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Everything you need to know about this weekend’s New York City Triathlon
Written by
Will Gleason

One of New York’s top annual fitness events for athletic overachievers returns this Sunday when thousands will swim down the Hudson River, bike up the West Side Highway and run through Central Park for the New York City triathlon

Even though registration to participate in the challenging course is now closed (in case that’s something you would just decide to do on the spur of the moment) there are still plenty of ways to get involved in the citywide event. Spectators can cheer on the triathletes along the event’s route which winds its way through much of the West Side of Manhattan. 

You can see a map of this year’s route at the bottom of this post, and also check out a virtual course map, which includes video, GPS, detailed terrain profiles and more. The best spots in the city to cheer for the athletes are at the beginning and end of the swim portion of the event, during the running course and at the race’s finish. Speaking of the finish line, there will be a Finish Festival in Central Park at the end of the course with vendors slinging samples and other goodies.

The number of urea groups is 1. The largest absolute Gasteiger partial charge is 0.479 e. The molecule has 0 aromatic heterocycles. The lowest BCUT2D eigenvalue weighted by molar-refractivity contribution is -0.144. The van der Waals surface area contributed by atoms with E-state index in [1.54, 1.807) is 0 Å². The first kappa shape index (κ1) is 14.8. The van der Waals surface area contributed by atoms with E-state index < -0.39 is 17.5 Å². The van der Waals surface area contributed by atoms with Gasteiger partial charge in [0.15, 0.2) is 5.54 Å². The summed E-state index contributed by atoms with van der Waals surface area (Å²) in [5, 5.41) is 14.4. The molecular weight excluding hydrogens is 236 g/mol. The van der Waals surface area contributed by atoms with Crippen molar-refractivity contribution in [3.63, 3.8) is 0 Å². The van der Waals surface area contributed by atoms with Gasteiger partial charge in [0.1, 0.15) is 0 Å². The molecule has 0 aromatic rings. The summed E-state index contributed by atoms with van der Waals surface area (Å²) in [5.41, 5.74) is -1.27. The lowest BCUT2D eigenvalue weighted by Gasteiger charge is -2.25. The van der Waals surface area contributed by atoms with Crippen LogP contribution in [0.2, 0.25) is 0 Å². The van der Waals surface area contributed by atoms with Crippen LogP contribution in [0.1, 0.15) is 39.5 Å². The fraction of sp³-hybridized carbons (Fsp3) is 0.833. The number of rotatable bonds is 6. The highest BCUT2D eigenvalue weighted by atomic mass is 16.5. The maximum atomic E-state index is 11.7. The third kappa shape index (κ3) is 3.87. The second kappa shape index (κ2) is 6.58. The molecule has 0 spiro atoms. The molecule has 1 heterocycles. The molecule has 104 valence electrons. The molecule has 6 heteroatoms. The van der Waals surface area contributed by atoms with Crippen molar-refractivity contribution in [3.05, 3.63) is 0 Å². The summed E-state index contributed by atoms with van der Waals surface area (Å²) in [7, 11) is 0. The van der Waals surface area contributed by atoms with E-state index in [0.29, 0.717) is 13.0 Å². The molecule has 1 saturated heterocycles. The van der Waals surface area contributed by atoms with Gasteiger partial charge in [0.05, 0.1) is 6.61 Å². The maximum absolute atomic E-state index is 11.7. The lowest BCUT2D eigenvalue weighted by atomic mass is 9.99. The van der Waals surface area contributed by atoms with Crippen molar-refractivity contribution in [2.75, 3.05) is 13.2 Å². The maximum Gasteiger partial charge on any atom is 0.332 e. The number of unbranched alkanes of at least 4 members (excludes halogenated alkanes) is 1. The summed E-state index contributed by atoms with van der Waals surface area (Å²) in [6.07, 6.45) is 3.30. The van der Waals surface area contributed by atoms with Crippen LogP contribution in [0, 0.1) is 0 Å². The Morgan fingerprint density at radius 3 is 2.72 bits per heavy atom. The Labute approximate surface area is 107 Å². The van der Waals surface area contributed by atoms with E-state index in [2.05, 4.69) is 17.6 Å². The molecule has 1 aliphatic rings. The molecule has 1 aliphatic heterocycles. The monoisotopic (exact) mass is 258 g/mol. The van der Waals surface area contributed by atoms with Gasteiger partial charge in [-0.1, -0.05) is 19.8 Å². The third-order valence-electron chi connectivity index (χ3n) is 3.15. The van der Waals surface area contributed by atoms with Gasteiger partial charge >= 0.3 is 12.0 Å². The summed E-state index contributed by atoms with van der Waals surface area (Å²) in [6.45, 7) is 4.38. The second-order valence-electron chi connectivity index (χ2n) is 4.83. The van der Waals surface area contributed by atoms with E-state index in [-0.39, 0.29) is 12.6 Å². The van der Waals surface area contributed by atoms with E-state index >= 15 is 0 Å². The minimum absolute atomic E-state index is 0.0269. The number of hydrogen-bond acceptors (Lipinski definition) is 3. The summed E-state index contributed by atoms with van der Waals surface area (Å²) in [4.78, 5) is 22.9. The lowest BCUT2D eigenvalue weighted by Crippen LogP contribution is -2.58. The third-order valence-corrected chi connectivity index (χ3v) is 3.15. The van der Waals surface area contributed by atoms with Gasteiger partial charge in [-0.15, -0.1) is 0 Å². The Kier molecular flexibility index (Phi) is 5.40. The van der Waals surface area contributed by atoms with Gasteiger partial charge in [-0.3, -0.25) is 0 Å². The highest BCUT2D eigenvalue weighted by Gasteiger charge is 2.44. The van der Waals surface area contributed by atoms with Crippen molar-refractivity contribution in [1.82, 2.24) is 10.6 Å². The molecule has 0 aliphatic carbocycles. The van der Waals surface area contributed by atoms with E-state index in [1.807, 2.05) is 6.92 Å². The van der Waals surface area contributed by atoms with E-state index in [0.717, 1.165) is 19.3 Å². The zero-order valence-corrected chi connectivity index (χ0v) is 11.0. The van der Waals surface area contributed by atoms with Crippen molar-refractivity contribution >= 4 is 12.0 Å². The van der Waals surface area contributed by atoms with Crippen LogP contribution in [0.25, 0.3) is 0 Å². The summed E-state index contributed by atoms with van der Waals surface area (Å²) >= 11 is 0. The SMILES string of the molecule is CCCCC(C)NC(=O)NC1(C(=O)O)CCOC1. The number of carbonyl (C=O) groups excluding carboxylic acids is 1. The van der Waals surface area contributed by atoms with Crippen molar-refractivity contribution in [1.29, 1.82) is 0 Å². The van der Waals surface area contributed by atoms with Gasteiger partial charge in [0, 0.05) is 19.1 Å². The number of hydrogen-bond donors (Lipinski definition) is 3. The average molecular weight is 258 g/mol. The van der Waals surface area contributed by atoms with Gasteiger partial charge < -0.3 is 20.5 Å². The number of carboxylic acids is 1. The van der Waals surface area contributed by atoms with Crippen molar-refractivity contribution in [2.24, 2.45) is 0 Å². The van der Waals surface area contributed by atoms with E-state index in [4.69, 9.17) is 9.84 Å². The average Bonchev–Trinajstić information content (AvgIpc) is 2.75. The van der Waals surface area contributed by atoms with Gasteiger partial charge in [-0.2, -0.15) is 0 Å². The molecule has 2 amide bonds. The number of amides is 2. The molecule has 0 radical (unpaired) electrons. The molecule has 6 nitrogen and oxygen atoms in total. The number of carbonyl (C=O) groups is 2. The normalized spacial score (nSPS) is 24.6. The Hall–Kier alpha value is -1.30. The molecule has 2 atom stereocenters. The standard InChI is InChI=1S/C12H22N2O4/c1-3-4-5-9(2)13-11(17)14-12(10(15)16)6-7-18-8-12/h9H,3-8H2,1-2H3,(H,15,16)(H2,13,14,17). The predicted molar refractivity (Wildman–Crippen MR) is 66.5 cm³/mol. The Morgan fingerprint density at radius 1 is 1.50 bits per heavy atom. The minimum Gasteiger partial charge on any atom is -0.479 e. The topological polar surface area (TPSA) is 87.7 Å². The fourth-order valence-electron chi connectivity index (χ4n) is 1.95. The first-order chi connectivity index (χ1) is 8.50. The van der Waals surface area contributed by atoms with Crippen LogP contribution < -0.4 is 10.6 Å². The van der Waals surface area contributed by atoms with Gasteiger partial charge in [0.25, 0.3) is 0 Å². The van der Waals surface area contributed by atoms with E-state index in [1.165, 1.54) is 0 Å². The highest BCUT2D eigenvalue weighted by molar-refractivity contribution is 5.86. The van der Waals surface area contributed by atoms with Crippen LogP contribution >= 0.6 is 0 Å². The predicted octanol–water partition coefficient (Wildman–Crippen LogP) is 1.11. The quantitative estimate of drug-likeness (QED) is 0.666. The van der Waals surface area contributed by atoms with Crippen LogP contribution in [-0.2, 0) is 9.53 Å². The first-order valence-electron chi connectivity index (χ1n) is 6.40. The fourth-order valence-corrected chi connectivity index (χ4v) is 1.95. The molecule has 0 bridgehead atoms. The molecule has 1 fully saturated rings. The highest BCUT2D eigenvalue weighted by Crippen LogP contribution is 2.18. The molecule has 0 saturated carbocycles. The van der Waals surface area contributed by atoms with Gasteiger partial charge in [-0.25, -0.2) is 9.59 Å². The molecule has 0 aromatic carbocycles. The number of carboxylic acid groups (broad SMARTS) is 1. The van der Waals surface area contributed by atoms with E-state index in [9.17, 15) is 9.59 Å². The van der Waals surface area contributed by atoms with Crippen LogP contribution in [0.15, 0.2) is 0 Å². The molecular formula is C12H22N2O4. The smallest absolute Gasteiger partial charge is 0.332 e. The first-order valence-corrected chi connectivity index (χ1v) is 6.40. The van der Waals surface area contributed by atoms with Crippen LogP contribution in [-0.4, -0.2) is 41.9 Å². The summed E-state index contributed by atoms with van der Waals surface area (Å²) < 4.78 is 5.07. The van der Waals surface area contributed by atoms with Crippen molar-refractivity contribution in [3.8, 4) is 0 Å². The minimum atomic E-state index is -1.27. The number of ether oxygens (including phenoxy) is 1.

Multiple roads will be closed during the event, mainly from 4:30am until 11am. During that time, Moshulu Parkway will be closed between Henry Hudson Parkway and Gun Hill Road, the northbound lane of the West Side Highway will be closed between 56th Street and Moshulu Parkway, Riverside Drive will be closed between 79th Street and 72nd Street, and 79th Street will be closed from Riverside Drive to the Hudson River. In addition, 72nd Street will be closed from Henry Hudson Parkway to Central Park West from 7am until 11:30am.

And, yes, We know what you’re thinking. Turns out it is actually fine to swim in the Hudson River. Here’s the organizers official statement on the matter: "Yes, the Hudson is safe and clean. Water quality testing is done regularly. No vaccines, no shots, no panic attacks necessary. Calm down. The race has sports psychologists at the start for the faint of heart. It is a tidal river so you swim with the current. It’s also salt water, so we don’t recommend you drink it."

Fair enough!

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